Aspect and imperatives: General vs. specific

“X-rays may not be used to fit shoes.”

RCW 70.98.170
Prohibition — Fluoroscopic x-ray shoefitting devices.

The operation or maintenance of any x-ray, fluoroscopic, or other equipment or apparatus employing roentgen rays, in the fitting of shoes or other footwear or in the viewing of bones in the feet is prohibited. This prohibition does not apply to any licensed physician, surgeon, *podiatrist, or any person practicing a licensed healing art, or any technician working under the direct and immediate supervision of such persons.

[1973 c 77 § 27; 1961 c 207 § 17.]

Source: Dumb Laws

Commands and prohibitions are funny things. Usually the distinction between general and specific is fairly clear: either you’re giving a specific command for a specific situation in the world or you’re not. You’re instead generalizing for “best practices.”

The middle ground is a little more confusing. Laws are supposed to be general, not specific—the whole point of writing a law is that it can be applied to many cases, not merely a single individual case. Yet so often they get weirdly detailed in what they prohibit or require. The legal ordinance above from Washington (state, not D. C.) surely implies that there was a specific case that brought the law about!

For this post, then, we finally arrive at the popular distinction between imperfective and perfective imperative of general vs. specific. The train of thought with these goes back at least as far back as Blass (1898), but it’s current popularity among NT scholars as being “the meaning of imperfective and perfective imperatives” can probably be attributed to Fanning’s (1990) discussion of the distinction in the usage. In the words of Blass (1898, 194) himself:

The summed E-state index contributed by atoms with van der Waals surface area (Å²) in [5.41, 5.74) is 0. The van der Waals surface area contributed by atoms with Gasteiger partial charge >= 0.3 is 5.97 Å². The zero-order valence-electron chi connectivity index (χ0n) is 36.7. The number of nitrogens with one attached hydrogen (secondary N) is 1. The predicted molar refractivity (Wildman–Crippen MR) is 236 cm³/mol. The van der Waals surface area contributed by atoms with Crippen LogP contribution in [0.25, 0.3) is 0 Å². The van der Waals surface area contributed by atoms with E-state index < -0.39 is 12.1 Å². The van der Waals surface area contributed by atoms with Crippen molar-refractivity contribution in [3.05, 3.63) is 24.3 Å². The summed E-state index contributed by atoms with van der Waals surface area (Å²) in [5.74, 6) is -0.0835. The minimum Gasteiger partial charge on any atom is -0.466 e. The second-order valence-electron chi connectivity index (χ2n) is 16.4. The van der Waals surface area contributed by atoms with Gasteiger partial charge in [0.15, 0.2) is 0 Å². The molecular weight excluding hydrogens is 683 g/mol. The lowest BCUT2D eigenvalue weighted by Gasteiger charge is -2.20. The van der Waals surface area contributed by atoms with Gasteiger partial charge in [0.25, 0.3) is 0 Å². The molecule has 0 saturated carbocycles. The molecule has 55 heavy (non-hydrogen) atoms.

The present imperative (with which must be taken the hortatory conjunctive, 1st pers. plur.), both positive and negative by μή, is used in general precepts (even to individuals) on conduct and action; on the other hand the aorist imperative (or conjunctive) is used in (the much less common) injunctions about action in individual cases.

It perhaps goes without saying, but I must take the time to reiterate: this is not the meaning of aspect in the imperative. And it should not be surprising to anyone that after Blass makes this definitive sounding statement, he then goes on over the next two pages (the majority of his discussion on the topic) to lay out all of the exceptions. That should send up red flags to anyone looking at the meaning of a grammatical category. Clearly, Blass’ statement of meaning cannot be taken as schematic for either the imperfective or perfective imperatives. And when we’re examining a grammatical category and look for “the meaning of X,” that search should always be predicated on finding a workable schema for the category’s usage.